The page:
Lasciate ogne speranza, voi chi’intrate. How did it come to this? At the height of his power in Hollywood in 1999, Adam Sandler founded his own production company as a way to continue making the movies he enjoys. Over the years his films have slowly morphed into a pariah on the landscape of big budget studio comedies, becoming thinly veiled excuses for lavish vacations. But do they truly represent the nadir in the career of one of comedy’s once-brightest stars? Are there any hidden or underrated gems? Is there such a thing as too few fart jokes? Will I retain any sense of sanity by the end of this? Join me and find out, as we venture to the Happy Valley.

Now feels like as good of an opportunity as ever to check back in with Happy Madison and its relationship with women. When we last discussed it at length, the production company was still in its infancy and routinely scraping the bottom of B- and C-lists of actresses* to fill its rosters. Somewhere around the mid-2000s, bigger names and bigger roles were handed out, including past and future Oscar winners. Some actresses — like Salma Hayek, Maya Rudolph and Drew Barrymore — have even returned for various films. I don’t doubt that Adam Sandler, David Spade, Kevin James, et al. are a pleasure to work with on set. I also don’t doubt that a role in a Happy Madison film brings the prospect of a big payday (still waiting for confirmation of what Sandler gifted his female co-stars after the success of Grown Ups) or, at the very least, an exotic vacation. So how has the production company fared in the intervening years regarding its depiction of women? Has it evolved by creating fresh, nuanced roles? Believe it or not, 2016’s The Do-Over may hold the key to answering these burning questions.

There is, undoubtedly, plenty to dissect in Adam Sandler and David Spade’s action-comedy — their second film under the HM Netflix deal. For instance, the film is remarkably light on outlandish comedic moments and its action set-pieces aren’t terribly spectacular. Rather, The Do-Over places a surprising amount of emphasis on its twisty, intriguing plot, something that’s rarely been a high priority for the production company since its inception. And unlike previous R-rated efforts and The Ridiculous 6, this film takes advantages of its lack of oversight and piles on the raunchiness. If there’s one aspect of The Do-Over to be impressed by, it’s the script (written by Kevin Barnett and Chris Pappas) and the way it reveals its story. Far too often, a Happy Madison film can be easily mapped out to the end from the moment the central premise reveals itself. The Do-Over managed to leave me guessing where it was going — not from Sandler and Spade’s bro-centric exploits, but from one story beat to the next. Unfortunately, the same can’t be said for how it handles its depictions of women.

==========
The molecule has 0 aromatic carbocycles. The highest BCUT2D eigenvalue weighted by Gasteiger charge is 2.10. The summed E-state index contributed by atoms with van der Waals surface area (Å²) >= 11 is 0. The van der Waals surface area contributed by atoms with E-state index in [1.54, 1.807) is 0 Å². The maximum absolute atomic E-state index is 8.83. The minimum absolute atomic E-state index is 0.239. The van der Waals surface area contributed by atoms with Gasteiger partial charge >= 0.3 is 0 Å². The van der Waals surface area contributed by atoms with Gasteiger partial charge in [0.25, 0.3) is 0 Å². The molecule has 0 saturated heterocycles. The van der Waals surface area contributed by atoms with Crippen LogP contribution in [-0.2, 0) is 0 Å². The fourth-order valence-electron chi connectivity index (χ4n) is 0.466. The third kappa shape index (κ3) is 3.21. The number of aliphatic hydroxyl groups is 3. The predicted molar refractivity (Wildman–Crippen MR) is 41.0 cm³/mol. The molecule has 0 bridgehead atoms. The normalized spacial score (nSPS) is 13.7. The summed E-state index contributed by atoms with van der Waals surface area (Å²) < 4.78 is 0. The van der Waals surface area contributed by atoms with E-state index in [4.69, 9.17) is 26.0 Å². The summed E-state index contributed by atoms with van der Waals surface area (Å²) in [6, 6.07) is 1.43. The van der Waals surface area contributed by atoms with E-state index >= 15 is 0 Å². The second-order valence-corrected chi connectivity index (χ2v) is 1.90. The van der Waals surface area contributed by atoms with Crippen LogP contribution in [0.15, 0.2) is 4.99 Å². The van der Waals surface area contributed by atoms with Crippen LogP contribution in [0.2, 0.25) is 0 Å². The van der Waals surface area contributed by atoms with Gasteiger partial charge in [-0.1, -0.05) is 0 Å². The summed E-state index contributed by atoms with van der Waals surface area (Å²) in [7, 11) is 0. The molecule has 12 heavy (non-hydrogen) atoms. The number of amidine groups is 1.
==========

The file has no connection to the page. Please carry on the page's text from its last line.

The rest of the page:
With the rare exceptions of The House Bunny and, yes, Strange Wilderness, the role of a woman in a Happy Madison film is that of the romantic lead. Every once in a while, that role is expanded and an actress can make the role likable and fun. But more often than not, her role is shoehorned in and her actions are barely justified. Paula Patton’s character as a grieving widow / villain in The Do-Over leans closer towards the latter until the finale, when her ultimate motivations are revealed. Does her exposure as the villain make her earlier, thinly drawn shadings more forgivable? Yes and no. From the moment she’s introduced, we’re expected to believe her affections for Spade are authentic despite an utter lack of characterization. For that, I credit Patton’s dedication to her performance. Until the aforementioned reveal, Patton’s character befalls the same fate as Brooklyn Decker, or Jennifer Aniston for that matter, in Just Go With It, Rosario Dawson in Zookeeper, Linda Cardellini in Grandma’s Boy and virtually every other female lead from Deuce Bigalow to Click: She exists to fall in love because the plot necessitates it.